Dealmaker: Nic Bustle
The Deal: Bustle, BankUnited’s senior executive vice president of corporate and commercial banking, oversaw the lender’s extension of a $40 million asset-based revolving line of credit to Miami-based wholesaler Star Computer Group Inc.
The financing closed in late September.
Details: Bustle helped Miami Lakes-based BankUnited craft a creative $40 million credit line to out-compete rival banks for the business of Star Computer, a wholesale distributor of smart phones, computers and related products in Latin America.
“It was a highly sought-after relationship, so there were a number of other banks looking at it,” Bustle said. “With their previous lender, the line was $25 million, and we were able to accommodate them with a significant increase, which they needed.”
Security pledged for the new BankUnited credit line includes the assets of Star Computer and a personal guaranty from company CEO Henry Waissmann.
“We definitely have credits significantly larger than this one,” Bustle said. “But I would say this is probably in the top quartile, so this is a significant credit for us.”
The credit line agreement is part of a larger relationship between the bank and the borrower.
“We are Star Computer’s sole bank right now,” Bustle said. “So we have all of their operating business, including the depository and treasury management and a full blown commercial banking relationship.”
Plus BankUnited is “building personal relationships with the owners in the private banking area.”
Star Computer’s $40 million credit line has a three-year term. BankUnited adjusts the interest rate quarterly. Bustle declined to disclose the initial interest rate on the new credit line, which Star Computer already has tapped to pay off the $25 million balance on its old line with the previous lender.
Banks that extend working-capital credit to companies like Star Computer face the risk of financing inventories that become outdated and lose value. Star Computer sells smart phones, computers, computer parts, audio and video equipment and accessories such as computer cables and keyboards.
“Their inventory is subject to technological obsolescence, so you do have to be careful,” Bustle said. But he had to be creative, too.
Banks often apply a single formula for calculating credit-line advances for inventory purchases by wholesale distributors. BankUnited and Star Computer agreed on different advance formulas for different types of inventory purchases.
“It can give them extra availability against certain pieces of their inventory,” Bustle said. For example, “the piece of it where they are selling smart phones into Latin America has been growing rapidly.”
BankUnited also protected itself against the risk of obsolescence on “lines of their inventory that we might feel not as strongly about,” he said. “For those pieces, we may be able to cut back our advance rates to get more comfortable in terms of the safety of the underwriting.”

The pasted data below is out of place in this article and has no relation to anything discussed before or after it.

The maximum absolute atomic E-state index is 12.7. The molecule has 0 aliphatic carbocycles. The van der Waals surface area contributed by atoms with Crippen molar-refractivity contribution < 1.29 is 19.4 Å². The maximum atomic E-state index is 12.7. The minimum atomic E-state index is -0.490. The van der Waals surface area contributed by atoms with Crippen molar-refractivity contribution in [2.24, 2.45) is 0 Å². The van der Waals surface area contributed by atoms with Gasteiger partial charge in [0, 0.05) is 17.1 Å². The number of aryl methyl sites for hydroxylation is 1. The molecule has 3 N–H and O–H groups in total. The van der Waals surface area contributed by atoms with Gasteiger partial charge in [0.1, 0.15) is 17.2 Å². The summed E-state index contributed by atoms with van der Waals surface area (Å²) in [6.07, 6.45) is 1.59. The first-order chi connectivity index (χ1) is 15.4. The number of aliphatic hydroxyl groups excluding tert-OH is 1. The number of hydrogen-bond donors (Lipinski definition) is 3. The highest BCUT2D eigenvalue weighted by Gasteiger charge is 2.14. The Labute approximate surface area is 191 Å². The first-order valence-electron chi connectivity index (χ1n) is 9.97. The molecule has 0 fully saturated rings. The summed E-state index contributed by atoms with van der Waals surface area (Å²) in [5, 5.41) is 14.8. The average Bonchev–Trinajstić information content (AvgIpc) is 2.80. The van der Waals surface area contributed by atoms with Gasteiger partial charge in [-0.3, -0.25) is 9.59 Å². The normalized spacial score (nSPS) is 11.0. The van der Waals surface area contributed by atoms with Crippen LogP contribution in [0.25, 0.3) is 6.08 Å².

CIMA Capital, a matchmaker familiar with both parties, brought BankUnited and Star Computer together this year. Star Computer “had a nice relationship with CIMA Capital, as did we,” Bustle said. CIMA provides trade-driven businesses with government-guaranteed financing for the purchase of equipment and inventory manufactured in the U.S. CIMA has offices in California, Argentina, Chile and Mexico.
“For transactions of this size, it is typical that these kinds of things often take many months or sometimes even years to develop,” Bustle said. “This one moved relatively quickly over a period of a couple of months,” and the parties’ mutual familiarity with CIMA was a big reason for the quick closing.
BankUnited also was drawn to Star Computer because it’s a seasoned company that started in 1994 and successfully diversified as the universe of high-tech products expanded.
“In its early years, like many companies here in South Florida, they were selling primarily computers and computer peripherals,” Bustle said. “They ended up in the smart phone world, and that is becoming a bigger and bigger piece of their business.”
Similar companies in South Florida sell in Latin America without setting up operations in the region. Star Computer, however, has subsidiaries in Colombia, Mexico, Panama and Argentina. “They have people on the ground there that know those markets very, very well,” Bustle said. When BankUnited was considering whether to lend to Star Computer, “that made a big difference.”
Background: Bustle, who oversees commercial banking at BankUnited, has been a South Florida banker for the last 25 years. Before joining BankUnited in 2009, Bustle worked more than 20 years for SunTrust Bank.